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This month's Technology Forum looks at the topic of general industry trends and the issues surrounding them. Joining us for this discussion are Kevin McLaughlin, with Shimadzu Scientific Instruments, Vanaja Sivakumar, with SPEX CertiPrep, Inc., and Eric Schmidt, with Ahura Scientific, Inc.
This month’s Technology Forum looks at the topic of general industry trends and the issues surrounding them. Joining us for this discussion are Kevin McLaughlin, with Shimadzu Scientific Instruments, Vanaja Sivakumar, with SPEX CertiPrep, Inc., and Eric Schmidt, with Ahura Scientific, Inc.
What has been the most important development in the spectroscopy field over the past few years?
(McLaughlin) Automation of spectroscopic instrumentation, along with compatibility of different analytical instruments with spectroscopic instruments, is one of the most important developments in the field. Introducing automation to the spectroscopic field through sampling, auto samplers, data analysis and integration has not only provided users with time to perform other duties, but, more importantly, has improved the quality of the results through improving the reproducibility and accuracy of the data and eliminating any errors generated by the user. Research is venturing into different arenas and is calling for usage of different instrumentation, and sometimes coupling of that instrumentation, to obtain better results and reduce the work needed in pretreatment or preparation of the samples.
(Sivakumar) Some of the most important developments in the last few years are solid state generators, collision cell technology, and DRC technology that reduced/eliminated interference problems.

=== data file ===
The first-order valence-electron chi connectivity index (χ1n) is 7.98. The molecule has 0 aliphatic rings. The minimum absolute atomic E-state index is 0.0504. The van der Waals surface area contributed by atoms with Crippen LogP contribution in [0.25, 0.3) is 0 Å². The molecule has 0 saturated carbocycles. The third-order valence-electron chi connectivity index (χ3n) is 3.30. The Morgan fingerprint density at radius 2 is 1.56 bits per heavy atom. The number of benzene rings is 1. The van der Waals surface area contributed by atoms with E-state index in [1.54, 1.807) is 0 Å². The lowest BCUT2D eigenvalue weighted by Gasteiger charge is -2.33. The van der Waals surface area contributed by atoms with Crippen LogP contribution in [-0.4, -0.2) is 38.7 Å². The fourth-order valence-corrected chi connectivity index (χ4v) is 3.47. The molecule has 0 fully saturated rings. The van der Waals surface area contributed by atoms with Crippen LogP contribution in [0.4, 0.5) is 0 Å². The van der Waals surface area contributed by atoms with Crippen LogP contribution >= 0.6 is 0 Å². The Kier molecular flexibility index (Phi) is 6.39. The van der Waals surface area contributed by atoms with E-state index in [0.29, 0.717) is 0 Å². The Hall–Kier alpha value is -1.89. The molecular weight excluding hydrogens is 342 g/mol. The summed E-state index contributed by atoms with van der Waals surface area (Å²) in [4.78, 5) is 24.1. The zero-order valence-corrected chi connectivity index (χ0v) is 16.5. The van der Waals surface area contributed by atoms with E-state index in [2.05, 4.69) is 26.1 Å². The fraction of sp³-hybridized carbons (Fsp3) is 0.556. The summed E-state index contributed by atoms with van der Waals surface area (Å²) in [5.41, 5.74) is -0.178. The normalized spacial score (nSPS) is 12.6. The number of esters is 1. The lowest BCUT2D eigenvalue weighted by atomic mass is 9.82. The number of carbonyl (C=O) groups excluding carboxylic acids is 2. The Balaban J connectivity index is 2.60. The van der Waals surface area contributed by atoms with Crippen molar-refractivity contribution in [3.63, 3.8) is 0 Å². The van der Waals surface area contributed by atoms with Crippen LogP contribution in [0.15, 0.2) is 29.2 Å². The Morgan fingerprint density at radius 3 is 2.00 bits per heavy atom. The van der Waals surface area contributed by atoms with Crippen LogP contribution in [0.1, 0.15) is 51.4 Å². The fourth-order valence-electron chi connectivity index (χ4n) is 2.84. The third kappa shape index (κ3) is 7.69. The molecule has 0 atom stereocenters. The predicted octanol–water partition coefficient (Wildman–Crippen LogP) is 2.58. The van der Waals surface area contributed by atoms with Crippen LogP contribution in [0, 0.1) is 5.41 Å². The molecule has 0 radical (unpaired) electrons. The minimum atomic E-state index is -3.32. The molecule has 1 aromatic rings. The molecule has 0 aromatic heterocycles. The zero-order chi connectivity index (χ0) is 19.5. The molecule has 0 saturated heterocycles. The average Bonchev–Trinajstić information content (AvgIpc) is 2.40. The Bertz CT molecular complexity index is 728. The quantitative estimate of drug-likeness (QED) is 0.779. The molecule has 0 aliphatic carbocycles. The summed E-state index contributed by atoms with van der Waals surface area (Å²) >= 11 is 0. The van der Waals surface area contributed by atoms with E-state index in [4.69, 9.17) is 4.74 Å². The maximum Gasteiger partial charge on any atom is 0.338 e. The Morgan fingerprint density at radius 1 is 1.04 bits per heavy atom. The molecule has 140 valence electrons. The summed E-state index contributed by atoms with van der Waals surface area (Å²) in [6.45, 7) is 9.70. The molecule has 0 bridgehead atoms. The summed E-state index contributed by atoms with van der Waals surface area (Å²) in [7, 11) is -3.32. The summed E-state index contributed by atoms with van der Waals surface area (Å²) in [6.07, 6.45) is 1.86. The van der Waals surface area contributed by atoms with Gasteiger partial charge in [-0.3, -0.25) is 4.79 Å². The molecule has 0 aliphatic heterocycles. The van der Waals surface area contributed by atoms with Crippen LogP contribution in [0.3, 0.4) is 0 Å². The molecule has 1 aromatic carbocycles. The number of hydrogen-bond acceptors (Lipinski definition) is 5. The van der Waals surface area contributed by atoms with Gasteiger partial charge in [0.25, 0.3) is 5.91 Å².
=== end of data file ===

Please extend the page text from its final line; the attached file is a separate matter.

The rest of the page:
(Schmidt) One of the most important developments we've seen is the ability to design spectroscopic solutions to address a critical market need. General purpose instruments will always have their place, but recent advancements in hardware, optics and embedded analysis have opened the possibility of making spectroscopic devices fit the need and user like a glove fits a hand.We see the emergence of application-specific spectrometers, optimized to perform particular tasks for specific groups of users; from recycling to homeland security. To be successful in this emerging market-space requires a radically new approach, a new way of thinking about how and where spectroscopy can have the most impact and development of products that address the particular needs of a specific user. Portability, accuracy and user interface all need to be designed in parallel to enable handheld instrumentation that will be readily adopted.
What are some mistakes and setbacks you've seen in the spectroscopy field over the past few years?